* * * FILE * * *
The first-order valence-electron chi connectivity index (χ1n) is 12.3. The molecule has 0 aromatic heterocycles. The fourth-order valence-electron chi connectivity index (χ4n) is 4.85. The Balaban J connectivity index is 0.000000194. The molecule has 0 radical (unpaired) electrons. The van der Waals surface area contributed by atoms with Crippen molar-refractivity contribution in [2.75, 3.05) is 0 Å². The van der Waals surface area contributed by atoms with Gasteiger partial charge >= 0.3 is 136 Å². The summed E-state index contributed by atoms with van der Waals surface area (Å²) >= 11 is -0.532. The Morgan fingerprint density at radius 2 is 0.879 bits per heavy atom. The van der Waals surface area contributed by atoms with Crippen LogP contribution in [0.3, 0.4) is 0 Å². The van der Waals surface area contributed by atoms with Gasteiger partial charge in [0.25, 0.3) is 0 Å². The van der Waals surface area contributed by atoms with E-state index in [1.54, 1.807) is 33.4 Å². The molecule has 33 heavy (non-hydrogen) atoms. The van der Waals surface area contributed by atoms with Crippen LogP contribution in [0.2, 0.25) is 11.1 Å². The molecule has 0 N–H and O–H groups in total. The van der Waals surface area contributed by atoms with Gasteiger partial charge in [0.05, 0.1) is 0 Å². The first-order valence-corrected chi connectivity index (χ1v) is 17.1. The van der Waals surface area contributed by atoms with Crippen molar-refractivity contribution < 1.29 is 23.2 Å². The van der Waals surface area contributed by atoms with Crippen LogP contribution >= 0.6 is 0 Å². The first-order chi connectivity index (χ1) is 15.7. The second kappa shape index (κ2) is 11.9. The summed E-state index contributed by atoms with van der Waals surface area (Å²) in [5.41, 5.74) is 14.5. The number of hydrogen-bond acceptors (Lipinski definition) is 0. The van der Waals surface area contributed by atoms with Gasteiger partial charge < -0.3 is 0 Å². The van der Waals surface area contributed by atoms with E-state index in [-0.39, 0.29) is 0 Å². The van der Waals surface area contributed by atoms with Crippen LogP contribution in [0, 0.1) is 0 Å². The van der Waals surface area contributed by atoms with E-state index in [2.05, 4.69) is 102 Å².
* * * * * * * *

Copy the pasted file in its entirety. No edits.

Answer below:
The first-order valence-electron chi connectivity index (χ1n) is 12.3. The molecule has 0 aromatic heterocycles. The fourth-order valence-electron chi connectivity index (χ4n) is 4.85. The Balaban J connectivity index is 0.000000194. The molecule has 0 radical (unpaired) electrons. The van der Waals surface area contributed by atoms with Crippen molar-refractivity contribution in [2.75, 3.05) is 0 Å². The van der Waals surface area contributed by atoms with Gasteiger partial charge >= 0.3 is 136 Å². The summed E-state index contributed by atoms with van der Waals surface area (Å²) >= 11 is -0.532. The Morgan fingerprint density at radius 2 is 0.879 bits per heavy atom. The van der Waals surface area contributed by atoms with Crippen LogP contribution in [0.3, 0.4) is 0 Å². The van der Waals surface area contributed by atoms with Gasteiger partial charge in [0.25, 0.3) is 0 Å². The van der Waals surface area contributed by atoms with E-state index in [1.54, 1.807) is 33.4 Å². The molecule has 33 heavy (non-hydrogen) atoms. The van der Waals surface area contributed by atoms with Crippen LogP contribution in [0.2, 0.25) is 11.1 Å². The molecule has 0 N–H and O–H groups in total. The van der Waals surface area contributed by atoms with Gasteiger partial charge in [0.05, 0.1) is 0 Å². The first-order valence-corrected chi connectivity index (χ1v) is 17.1. The van der Waals surface area contributed by atoms with Crippen molar-refractivity contribution < 1.29 is 23.2 Å². The van der Waals surface area contributed by atoms with Crippen LogP contribution >= 0.6 is 0 Å². The first-order chi connectivity index (χ1) is 15.7. The second kappa shape index (κ2) is 11.9. The summed E-state index contributed by atoms with van der Waals surface area (Å²) in [5.41, 5.74) is 14.5. The number of hydrogen-bond acceptors (Lipinski definition) is 0. The van der Waals surface area contributed by atoms with Gasteiger partial charge < -0.3 is 0 Å². The van der Waals surface area contributed by atoms with E-state index in [-0.39, 0.29) is 0 Å². The van der Waals surface area contributed by atoms with Crippen LogP contribution in [0, 0.1) is 0 Å². The van der Waals surface area contributed by atoms with E-state index in [2.05, 4.69) is 102 Å².